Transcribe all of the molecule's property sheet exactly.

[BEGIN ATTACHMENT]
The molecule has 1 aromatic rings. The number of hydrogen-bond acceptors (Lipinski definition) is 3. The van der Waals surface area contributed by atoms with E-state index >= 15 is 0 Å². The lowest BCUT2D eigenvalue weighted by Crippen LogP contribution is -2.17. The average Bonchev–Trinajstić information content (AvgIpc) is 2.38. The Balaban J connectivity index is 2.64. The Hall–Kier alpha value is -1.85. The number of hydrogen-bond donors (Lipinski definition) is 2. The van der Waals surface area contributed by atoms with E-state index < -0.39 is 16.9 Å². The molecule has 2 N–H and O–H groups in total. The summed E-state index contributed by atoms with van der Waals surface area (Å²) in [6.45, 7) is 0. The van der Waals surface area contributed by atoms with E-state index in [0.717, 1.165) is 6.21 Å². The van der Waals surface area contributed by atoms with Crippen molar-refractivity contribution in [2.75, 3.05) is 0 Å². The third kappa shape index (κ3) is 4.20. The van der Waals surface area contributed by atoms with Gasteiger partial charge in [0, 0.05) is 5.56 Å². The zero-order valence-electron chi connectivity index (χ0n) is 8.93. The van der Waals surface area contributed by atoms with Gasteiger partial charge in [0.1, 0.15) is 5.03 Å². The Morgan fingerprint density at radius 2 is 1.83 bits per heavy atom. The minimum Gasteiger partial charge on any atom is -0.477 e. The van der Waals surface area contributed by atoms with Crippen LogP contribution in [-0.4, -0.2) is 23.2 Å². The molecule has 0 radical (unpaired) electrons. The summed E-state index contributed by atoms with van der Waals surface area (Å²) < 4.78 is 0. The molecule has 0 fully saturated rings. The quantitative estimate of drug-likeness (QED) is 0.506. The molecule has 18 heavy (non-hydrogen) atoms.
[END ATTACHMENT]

The molecule has 1 aromatic rings. The number of hydrogen-bond acceptors (Lipinski definition) is 3. The van der Waals surface area contributed by atoms with E-state index >= 15 is 0 Å². The lowest BCUT2D eigenvalue weighted by Crippen LogP contribution is -2.17. The average Bonchev–Trinajstić information content (AvgIpc) is 2.38. The Balaban J connectivity index is 2.64. The Hall–Kier alpha value is -1.85. The number of hydrogen-bond donors (Lipinski definition) is 2. The van der Waals surface area contributed by atoms with E-state index < -0.39 is 16.9 Å². The molecule has 2 N–H and O–H groups in total. The summed E-state index contributed by atoms with van der Waals surface area (Å²) in [6.45, 7) is 0. The van der Waals surface area contributed by atoms with E-state index in [0.717, 1.165) is 6.21 Å². The van der Waals surface area contributed by atoms with Crippen molar-refractivity contribution in [2.75, 3.05) is 0 Å². The third kappa shape index (κ3) is 4.20. The van der Waals surface area contributed by atoms with Gasteiger partial charge in [0, 0.05) is 5.56 Å². The zero-order valence-electron chi connectivity index (χ0n) is 8.93. The van der Waals surface area contributed by atoms with Gasteiger partial charge in [0.1, 0.15) is 5.03 Å². The Morgan fingerprint density at radius 2 is 1.83 bits per heavy atom. The minimum Gasteiger partial charge on any atom is -0.477 e. The van der Waals surface area contributed by atoms with Crippen LogP contribution in [-0.4, -0.2) is 23.2 Å². The molecule has 0 radical (unpaired) electrons. The summed E-state index contributed by atoms with van der Waals surface area (Å²) < 4.78 is 0. The molecule has 0 fully saturated rings. The quantitative estimate of drug-likeness (QED) is 0.506. The molecule has 18 heavy (non-hydrogen) atoms.